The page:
Chapter 14 was over. Across the river, New Jersey awaited with a new series of challenges, and Chapter 15. But first, a rest and a shoe repair.

 

Pictured at left is the Interstate 80 bridge I would be following across the Delaware River into New Jersey next chapter.

I spent the entire day July 27 in Delaware Water Gap Village and its much larger neighbor Stroudsburg, stocking up, getting my flopping hiking boots resoled and replacing the tearing shoulder straps on my backpack. It wasn't much of a rest day. So begins Chapter 15 of my story.

 

On July 28, 1983, the Appalachian Trail followed paved roads out of Delaware Water Gap into New Jersey. I passed a coke machine along the way. I soon reached the I-80 bridge over the Delaware River, which had a pedestrian walkway which the AT followed across. It was a long bridge: three-quarters-of-a-mile in length, and the coke was gone by the time I reached the New Jersey side. Seven states down and seven to go.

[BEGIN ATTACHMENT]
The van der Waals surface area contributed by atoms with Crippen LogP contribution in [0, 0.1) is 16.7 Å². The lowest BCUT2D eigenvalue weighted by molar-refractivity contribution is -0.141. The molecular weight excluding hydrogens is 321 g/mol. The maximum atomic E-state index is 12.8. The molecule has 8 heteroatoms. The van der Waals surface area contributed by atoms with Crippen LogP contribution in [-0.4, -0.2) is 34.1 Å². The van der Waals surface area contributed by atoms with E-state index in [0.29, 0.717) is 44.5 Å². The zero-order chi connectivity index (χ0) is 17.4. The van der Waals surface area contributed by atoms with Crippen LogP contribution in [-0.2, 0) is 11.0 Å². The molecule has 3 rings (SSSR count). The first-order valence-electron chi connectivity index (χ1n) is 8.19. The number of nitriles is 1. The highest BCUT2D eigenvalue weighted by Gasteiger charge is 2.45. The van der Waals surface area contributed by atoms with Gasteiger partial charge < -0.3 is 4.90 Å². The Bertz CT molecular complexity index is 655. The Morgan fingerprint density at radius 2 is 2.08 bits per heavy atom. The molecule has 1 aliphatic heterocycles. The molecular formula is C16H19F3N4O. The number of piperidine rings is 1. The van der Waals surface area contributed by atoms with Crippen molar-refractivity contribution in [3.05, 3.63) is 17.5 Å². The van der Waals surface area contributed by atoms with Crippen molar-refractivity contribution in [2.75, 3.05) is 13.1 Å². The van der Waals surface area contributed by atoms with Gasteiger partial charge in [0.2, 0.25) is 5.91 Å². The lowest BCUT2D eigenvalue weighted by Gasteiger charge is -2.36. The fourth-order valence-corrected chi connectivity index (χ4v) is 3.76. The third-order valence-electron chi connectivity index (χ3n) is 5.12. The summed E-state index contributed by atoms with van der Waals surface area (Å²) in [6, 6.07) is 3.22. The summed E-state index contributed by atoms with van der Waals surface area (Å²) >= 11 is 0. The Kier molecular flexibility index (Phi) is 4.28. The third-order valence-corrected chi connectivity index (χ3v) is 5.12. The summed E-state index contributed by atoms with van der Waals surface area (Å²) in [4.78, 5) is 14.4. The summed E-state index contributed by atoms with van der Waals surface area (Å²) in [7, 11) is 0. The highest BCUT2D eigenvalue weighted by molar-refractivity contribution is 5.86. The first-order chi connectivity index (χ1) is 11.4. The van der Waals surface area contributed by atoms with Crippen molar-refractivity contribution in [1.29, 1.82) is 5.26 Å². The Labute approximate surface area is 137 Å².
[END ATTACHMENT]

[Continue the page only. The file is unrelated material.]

On the Jersey side I followed roads under I-80 and then the Appalachian Trail followed an old woods road into the forest. Before I hit that woods road, the National Recreation Area Visitor Center had a water fountain with a genuine built-in cooler, a rare luxury on this hike.

 

That cold water tasted fabulous for the brief amount of time it remained cold once I had resumed hiking. At 9:30, the temperature was already in the eighties and the air was positively steamy. Since this was all supposed to grow progressively worse over the next several days, it seemed I will be reliving those glorious dog days of southern Pennsylvania.